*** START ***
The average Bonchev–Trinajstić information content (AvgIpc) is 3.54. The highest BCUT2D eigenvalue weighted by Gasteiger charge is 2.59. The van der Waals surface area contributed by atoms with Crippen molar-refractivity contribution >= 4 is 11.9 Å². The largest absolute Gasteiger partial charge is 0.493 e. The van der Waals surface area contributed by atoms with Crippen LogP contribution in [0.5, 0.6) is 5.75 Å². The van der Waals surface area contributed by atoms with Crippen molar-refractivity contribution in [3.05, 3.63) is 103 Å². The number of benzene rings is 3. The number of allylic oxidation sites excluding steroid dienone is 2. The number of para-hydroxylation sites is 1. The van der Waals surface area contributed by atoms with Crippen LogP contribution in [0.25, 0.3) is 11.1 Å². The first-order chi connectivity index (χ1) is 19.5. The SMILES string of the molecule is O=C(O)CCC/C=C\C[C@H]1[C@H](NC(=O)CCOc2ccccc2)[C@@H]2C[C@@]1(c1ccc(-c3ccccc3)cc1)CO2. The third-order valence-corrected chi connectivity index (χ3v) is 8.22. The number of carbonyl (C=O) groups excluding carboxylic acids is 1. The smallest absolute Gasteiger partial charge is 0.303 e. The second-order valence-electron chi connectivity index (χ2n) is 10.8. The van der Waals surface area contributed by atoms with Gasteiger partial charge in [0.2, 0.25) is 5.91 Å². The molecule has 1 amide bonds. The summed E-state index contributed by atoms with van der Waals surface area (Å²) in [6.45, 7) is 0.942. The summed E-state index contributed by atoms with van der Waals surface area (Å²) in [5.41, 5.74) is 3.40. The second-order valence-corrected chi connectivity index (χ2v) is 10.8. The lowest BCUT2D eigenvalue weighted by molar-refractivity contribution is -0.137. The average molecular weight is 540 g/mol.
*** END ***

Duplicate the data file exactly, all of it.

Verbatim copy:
The average Bonchev–Trinajstić information content (AvgIpc) is 3.54. The highest BCUT2D eigenvalue weighted by Gasteiger charge is 2.59. The van der Waals surface area contributed by atoms with Crippen molar-refractivity contribution >= 4 is 11.9 Å². The largest absolute Gasteiger partial charge is 0.493 e. The van der Waals surface area contributed by atoms with Crippen LogP contribution in [0.5, 0.6) is 5.75 Å². The van der Waals surface area contributed by atoms with Crippen molar-refractivity contribution in [3.05, 3.63) is 103 Å². The number of benzene rings is 3. The number of allylic oxidation sites excluding steroid dienone is 2. The number of para-hydroxylation sites is 1. The van der Waals surface area contributed by atoms with Crippen LogP contribution in [0.25, 0.3) is 11.1 Å². The first-order chi connectivity index (χ1) is 19.5. The SMILES string of the molecule is O=C(O)CCC/C=C\C[C@H]1[C@H](NC(=O)CCOc2ccccc2)[C@@H]2C[C@@]1(c1ccc(-c3ccccc3)cc1)CO2. The third-order valence-corrected chi connectivity index (χ3v) is 8.22. The number of carbonyl (C=O) groups excluding carboxylic acids is 1. The smallest absolute Gasteiger partial charge is 0.303 e. The second-order valence-electron chi connectivity index (χ2n) is 10.8. The van der Waals surface area contributed by atoms with Gasteiger partial charge in [0.2, 0.25) is 5.91 Å². The molecule has 1 amide bonds. The summed E-state index contributed by atoms with van der Waals surface area (Å²) in [6.45, 7) is 0.942. The summed E-state index contributed by atoms with van der Waals surface area (Å²) in [5.41, 5.74) is 3.40. The second-order valence-corrected chi connectivity index (χ2v) is 10.8. The lowest BCUT2D eigenvalue weighted by molar-refractivity contribution is -0.137. The average molecular weight is 540 g/mol.